Instead of heading for the next county, the buck seemed curious. It stopped, turned around and started to walk toward us.
That wasn’t exactly good news, because Matthew was still puking, and I was doing whatever I could to comfort him and keep him from falling out of the stand.
Because our tree had excellent cover, the buck never saw us. Matthew would puke, and the buck would stop and look our direction, but it kept coming.
When it stepped into the wide open at 70 yards, Matthew finished puking and said his stomach felt much better.
I asked him if he wanted to try to take the buck, and he said, “Yes, but first I’m going to take off this neck gaiter.”
Little did I know, the gaiter had formed a perfect cup around his neck, catching plenty of puke. As we took it off, mess was smeared from his chin all over his face and into his eyes and hair.
I cleaned him up the best I could with my gloves and sleeve. Meanwhile, the buck was still in the open but walking away.
We quickly got Matthew’s gun up, and I grunted to stop the buck. I tried to help Matthew steady the barrel since we didn’t have time to get the shooting stick in position, and the report of the shot happened much quicker than I anticipated.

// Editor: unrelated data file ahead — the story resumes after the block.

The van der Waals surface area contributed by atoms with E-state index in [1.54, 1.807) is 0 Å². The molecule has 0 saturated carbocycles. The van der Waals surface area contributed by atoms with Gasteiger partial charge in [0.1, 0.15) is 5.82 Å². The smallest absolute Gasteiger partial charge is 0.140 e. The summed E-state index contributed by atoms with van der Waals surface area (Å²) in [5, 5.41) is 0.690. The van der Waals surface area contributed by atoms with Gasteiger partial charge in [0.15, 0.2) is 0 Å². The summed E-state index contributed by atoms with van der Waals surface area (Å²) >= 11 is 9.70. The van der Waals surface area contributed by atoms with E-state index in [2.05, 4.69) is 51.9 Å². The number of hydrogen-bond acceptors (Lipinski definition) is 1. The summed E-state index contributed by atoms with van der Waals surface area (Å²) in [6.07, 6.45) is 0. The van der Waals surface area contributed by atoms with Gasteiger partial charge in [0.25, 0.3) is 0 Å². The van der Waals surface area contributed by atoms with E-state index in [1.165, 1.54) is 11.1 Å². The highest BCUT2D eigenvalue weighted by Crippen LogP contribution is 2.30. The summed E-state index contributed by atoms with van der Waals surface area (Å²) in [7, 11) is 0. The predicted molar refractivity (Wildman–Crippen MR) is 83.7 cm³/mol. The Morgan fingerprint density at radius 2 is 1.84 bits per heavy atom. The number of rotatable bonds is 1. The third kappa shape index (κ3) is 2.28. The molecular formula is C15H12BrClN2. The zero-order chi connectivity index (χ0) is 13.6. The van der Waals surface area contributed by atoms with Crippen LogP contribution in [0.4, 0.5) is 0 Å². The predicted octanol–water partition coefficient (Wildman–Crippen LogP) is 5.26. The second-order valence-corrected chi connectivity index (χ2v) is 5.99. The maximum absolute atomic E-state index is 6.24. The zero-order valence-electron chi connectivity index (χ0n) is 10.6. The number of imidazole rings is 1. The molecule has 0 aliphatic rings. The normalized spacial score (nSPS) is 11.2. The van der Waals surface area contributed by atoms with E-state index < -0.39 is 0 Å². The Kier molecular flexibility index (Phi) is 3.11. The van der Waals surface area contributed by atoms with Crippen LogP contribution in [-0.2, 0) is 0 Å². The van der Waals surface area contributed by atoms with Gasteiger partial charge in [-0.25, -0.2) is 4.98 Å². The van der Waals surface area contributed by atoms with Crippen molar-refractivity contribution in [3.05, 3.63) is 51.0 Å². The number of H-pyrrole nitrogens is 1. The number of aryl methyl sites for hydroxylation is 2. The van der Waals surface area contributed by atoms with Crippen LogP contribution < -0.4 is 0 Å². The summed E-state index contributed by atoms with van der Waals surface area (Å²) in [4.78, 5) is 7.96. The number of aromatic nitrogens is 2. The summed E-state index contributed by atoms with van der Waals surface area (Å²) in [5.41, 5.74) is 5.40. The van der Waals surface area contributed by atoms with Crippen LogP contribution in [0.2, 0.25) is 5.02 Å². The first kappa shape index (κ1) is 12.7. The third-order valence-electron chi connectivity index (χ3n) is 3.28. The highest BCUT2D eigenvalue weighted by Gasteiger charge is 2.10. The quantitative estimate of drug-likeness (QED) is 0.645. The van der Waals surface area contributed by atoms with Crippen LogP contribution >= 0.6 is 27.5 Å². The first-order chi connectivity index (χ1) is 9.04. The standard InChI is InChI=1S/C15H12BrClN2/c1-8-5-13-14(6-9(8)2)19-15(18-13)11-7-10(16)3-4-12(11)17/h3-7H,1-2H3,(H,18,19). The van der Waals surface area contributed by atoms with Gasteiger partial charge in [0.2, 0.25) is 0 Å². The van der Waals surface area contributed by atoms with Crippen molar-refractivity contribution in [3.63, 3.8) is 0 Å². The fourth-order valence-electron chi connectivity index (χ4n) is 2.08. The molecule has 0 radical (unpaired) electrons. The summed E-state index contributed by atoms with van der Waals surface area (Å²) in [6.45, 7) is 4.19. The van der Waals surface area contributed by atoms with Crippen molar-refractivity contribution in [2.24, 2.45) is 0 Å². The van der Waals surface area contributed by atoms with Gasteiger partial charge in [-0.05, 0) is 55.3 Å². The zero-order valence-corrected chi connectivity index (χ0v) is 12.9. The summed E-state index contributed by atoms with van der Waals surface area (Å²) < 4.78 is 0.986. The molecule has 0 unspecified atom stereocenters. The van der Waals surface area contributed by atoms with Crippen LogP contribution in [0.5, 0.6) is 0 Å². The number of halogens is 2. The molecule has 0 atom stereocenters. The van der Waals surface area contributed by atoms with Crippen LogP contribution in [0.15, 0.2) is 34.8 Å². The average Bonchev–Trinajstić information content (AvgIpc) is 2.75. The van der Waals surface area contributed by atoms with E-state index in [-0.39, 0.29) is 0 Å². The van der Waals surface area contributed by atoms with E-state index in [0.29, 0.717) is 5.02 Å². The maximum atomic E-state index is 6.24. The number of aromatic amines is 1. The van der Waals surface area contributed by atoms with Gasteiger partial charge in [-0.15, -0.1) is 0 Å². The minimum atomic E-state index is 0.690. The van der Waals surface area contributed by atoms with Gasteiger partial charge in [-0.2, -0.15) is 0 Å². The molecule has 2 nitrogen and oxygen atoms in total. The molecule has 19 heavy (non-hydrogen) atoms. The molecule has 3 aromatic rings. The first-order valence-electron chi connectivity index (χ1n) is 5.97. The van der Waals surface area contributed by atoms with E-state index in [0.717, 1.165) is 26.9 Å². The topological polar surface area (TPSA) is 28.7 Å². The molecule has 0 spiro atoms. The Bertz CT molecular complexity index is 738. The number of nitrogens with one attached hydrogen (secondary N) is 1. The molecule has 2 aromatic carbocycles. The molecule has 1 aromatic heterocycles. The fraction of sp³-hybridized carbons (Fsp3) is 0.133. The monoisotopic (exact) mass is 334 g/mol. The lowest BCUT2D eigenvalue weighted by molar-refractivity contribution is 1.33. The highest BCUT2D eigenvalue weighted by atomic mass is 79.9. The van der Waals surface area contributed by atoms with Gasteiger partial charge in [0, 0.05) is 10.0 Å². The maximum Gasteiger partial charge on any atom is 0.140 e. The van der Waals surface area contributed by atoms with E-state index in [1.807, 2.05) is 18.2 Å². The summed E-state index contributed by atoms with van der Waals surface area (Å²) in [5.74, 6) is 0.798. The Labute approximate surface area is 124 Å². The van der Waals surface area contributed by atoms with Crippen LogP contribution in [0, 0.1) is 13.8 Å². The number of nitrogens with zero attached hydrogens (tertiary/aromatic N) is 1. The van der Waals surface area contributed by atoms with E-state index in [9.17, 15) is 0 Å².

The buck gave a big mule kick and ran out of sight. I was sure I heard it fall when Matthew turned to me and said, “Can we get down now?”
It took us about an hour to get my son cleaned up. I made sure he drank some water and ate a few crackers before we picked up the blood trail.
Fortunately, that was one thing that went smoothly that morning, and we had no trouble locating the deer.
Matthew was the happiest hunter in the county at that moment, and I was the happiest dad.
His first antlered deer was a 137-inch 9-pointer that we named Mr. Puke.
That same morning, Walker was hunting with us nearly a half mile away. He had watched a buck come over the hill and walk within 7 yards of his ground setup, but his gun misfired and spooked it.
Because he’s relatively new to hunting, a big buck to him could be anything 120 inches or so.
Walker, Matthew, and I arrived home shortly before noon that Saturday morning. I washed Matthew’s clothes, got him in the shower, and fixed lunch for the boys.
During lunch, I questioned Walker on the size of the buck he encountered. He described the deer as being way bigger than Matthew’s.
“It doesn’t have more points than Matthew’s, but the rack is much fatter and way taller,” he said. That got my attention.
Walker was going to his dad’s later that day, so his season was over. After lunch, I told Matthew to take a nap to help him recover.
My brother, Mark, called at 12:30 to discuss the evening hunt. I had no plans to go since my wife was out of town and I had a sick boy at home. I encouraged him to take a climber and hunt a thicket near where Walker encountered the big buck.
Mark saw numerous does at another location that morning and said he was going back there.
Around 2 p.m., my mom unexpectedly walked through my front door and said, “It’s deer season, son, and I know you want to be out there. Go hunting, and I’ll stay home with Matthew.”
Do I have the best mom in the world or what? She didn’t have to ask twice.
I quickly packed my gear, grabbed my climber and headed to the thicket where I tried to convince Mark to go.